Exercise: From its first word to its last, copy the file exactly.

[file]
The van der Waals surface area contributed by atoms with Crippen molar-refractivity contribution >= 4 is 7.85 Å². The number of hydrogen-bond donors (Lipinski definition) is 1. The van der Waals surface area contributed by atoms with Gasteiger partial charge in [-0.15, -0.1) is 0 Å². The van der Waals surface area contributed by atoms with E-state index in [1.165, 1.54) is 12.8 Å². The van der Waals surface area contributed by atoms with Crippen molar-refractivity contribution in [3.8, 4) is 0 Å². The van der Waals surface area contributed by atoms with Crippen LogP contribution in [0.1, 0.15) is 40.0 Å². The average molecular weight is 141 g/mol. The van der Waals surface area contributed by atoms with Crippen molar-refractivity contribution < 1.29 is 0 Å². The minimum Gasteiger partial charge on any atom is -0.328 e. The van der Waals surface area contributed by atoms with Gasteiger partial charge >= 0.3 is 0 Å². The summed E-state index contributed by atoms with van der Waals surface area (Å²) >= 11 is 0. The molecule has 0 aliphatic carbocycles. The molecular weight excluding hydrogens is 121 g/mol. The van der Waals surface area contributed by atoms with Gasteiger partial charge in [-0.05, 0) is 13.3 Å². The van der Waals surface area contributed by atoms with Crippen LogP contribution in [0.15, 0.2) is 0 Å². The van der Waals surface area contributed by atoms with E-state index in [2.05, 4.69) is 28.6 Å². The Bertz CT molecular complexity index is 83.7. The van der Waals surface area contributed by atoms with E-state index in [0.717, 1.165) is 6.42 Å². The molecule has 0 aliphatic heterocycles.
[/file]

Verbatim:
The van der Waals surface area contributed by atoms with Crippen molar-refractivity contribution >= 4 is 7.85 Å². The number of hydrogen-bond donors (Lipinski definition) is 1. The van der Waals surface area contributed by atoms with Gasteiger partial charge in [-0.15, -0.1) is 0 Å². The van der Waals surface area contributed by atoms with E-state index in [1.165, 1.54) is 12.8 Å². The van der Waals surface area contributed by atoms with Crippen molar-refractivity contribution in [3.8, 4) is 0 Å². The van der Waals surface area contributed by atoms with Crippen LogP contribution in [0.1, 0.15) is 40.0 Å². The average molecular weight is 141 g/mol. The van der Waals surface area contributed by atoms with Crippen molar-refractivity contribution < 1.29 is 0 Å². The minimum Gasteiger partial charge on any atom is -0.328 e. The van der Waals surface area contributed by atoms with Gasteiger partial charge >= 0.3 is 0 Å². The summed E-state index contributed by atoms with van der Waals surface area (Å²) >= 11 is 0. The molecule has 0 aliphatic carbocycles. The molecular weight excluding hydrogens is 121 g/mol. The van der Waals surface area contributed by atoms with Gasteiger partial charge in [-0.05, 0) is 13.3 Å². The van der Waals surface area contributed by atoms with Crippen LogP contribution in [0.15, 0.2) is 0 Å². The van der Waals surface area contributed by atoms with E-state index in [2.05, 4.69) is 28.6 Å². The Bertz CT molecular complexity index is 83.7. The van der Waals surface area contributed by atoms with E-state index in [0.717, 1.165) is 6.42 Å². The molecule has 0 aliphatic heterocycles.